Trump CFPB Appointees Use COVID-19 Crisis as Rationale to Weaken Consumer Protection

By Jerri-Lynn Scofield, who has worked as a securities lawyer and a derivatives trader. She is currently writing a book about textile artisans.

As a long time observer of American politics, I must give reluctant credit to Republicans for the skill with which they play the game. The COVID-19 crisis provides ample opportunity to practice their talents.

A recent article in Politico, Consumer bureau draws fire for pro-business tilt during crisis caught my eye.

This area joins policies on immigration, environmental protection, judicial selection, corporate legal liability, and fossil fuels among the many areas in which the Trump administration and its willing minions follow the advice of former Chief of Staff Rahm Emmanuel, “You never let a serious crisis go to waste. And what I mean by that it’s an opportunity to do things you think you could not do before.”

And boy, the COVID-19 pandemic provides such a crisis.

As Politico tells the story:

The Consumer Financial Protection Bureau [CFPB]  is relaxing rules designed to shield Americans from abuse during the coronavirus crisis, saying the moves are necessary to give businesses flexibility during the pandemic.

“The CFPB under President Trump has used this pandemic as an excuse to weaken protections for consumers — enabling predatory lending, watering down credit reporting protections and fair lending laws, and making it easier for credit card and debit card companies to rip off their consumers,” Senate Banking Committee ranking member Sherrod Brown (D-Ohio) told POLITICO.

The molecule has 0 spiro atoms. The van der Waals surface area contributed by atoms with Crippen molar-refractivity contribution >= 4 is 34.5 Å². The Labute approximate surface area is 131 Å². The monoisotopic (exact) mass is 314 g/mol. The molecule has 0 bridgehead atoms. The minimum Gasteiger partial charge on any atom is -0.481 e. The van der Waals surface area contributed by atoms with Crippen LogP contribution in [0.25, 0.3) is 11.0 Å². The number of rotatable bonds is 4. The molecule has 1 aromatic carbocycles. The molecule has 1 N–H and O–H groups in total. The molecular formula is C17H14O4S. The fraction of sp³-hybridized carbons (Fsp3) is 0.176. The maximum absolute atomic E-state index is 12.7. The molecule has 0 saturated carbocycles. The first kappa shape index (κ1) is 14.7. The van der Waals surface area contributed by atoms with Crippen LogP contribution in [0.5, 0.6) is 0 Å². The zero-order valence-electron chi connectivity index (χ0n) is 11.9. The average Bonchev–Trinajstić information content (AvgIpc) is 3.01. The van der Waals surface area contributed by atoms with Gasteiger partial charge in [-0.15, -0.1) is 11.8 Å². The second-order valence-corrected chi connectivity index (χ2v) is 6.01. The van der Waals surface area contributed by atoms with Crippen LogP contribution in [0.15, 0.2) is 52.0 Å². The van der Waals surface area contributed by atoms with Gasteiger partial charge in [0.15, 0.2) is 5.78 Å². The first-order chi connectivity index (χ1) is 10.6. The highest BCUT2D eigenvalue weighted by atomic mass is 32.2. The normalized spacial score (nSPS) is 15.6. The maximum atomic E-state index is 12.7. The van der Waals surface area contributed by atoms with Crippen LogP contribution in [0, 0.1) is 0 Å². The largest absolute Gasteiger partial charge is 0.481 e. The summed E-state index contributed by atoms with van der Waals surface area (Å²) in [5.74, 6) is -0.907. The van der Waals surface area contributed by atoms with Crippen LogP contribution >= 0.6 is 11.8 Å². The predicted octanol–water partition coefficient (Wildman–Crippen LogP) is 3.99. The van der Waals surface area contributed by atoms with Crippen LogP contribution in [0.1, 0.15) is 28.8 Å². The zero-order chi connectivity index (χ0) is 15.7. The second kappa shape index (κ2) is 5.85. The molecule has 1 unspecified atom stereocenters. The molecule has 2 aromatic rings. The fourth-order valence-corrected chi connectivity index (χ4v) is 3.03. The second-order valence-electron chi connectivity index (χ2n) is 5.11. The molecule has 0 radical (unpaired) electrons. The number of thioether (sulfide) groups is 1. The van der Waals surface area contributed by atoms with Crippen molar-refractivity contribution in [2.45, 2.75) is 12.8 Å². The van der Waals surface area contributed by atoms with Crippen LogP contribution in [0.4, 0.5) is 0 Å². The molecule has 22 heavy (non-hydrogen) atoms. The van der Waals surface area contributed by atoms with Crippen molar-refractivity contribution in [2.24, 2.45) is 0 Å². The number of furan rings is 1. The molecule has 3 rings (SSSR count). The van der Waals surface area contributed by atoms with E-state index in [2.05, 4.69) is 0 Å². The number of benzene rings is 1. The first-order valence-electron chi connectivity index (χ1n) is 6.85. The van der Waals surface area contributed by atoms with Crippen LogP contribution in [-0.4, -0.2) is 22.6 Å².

COVID-19 Increases Opportunities to Commit Ripoffs

Now, readers will not be surprised to hear that the COVID-19 pandemic has created unprecedented opportunities for the unscrupulous to practice financial crime.

Yet that tendency has not been matched by a willingness by the CFPB’s leaders to pursue and prosecute the fraudsters:

Yet the coronavirus crisis has underscored the dangers that Americans face from financial crime: A record number of consumer complaints have already been filed with the bureau — more than 42,000 in April alone, greater than in any other month since it opened in July 2011. The Justice Department recently brought its first fraud charges related to a small business lending program. More will follow.

The bureau, for its part, has not brought a single enforcement case during the crisis, and its enforcement actions fell by 80 percent from 2015 to 2018, according to an analysis by the Consumer Federation of America. Its staff has been reduced by more than 14 percent under President Donald Trump, and the agency is filled with political appointees to keep an eye on the career employees.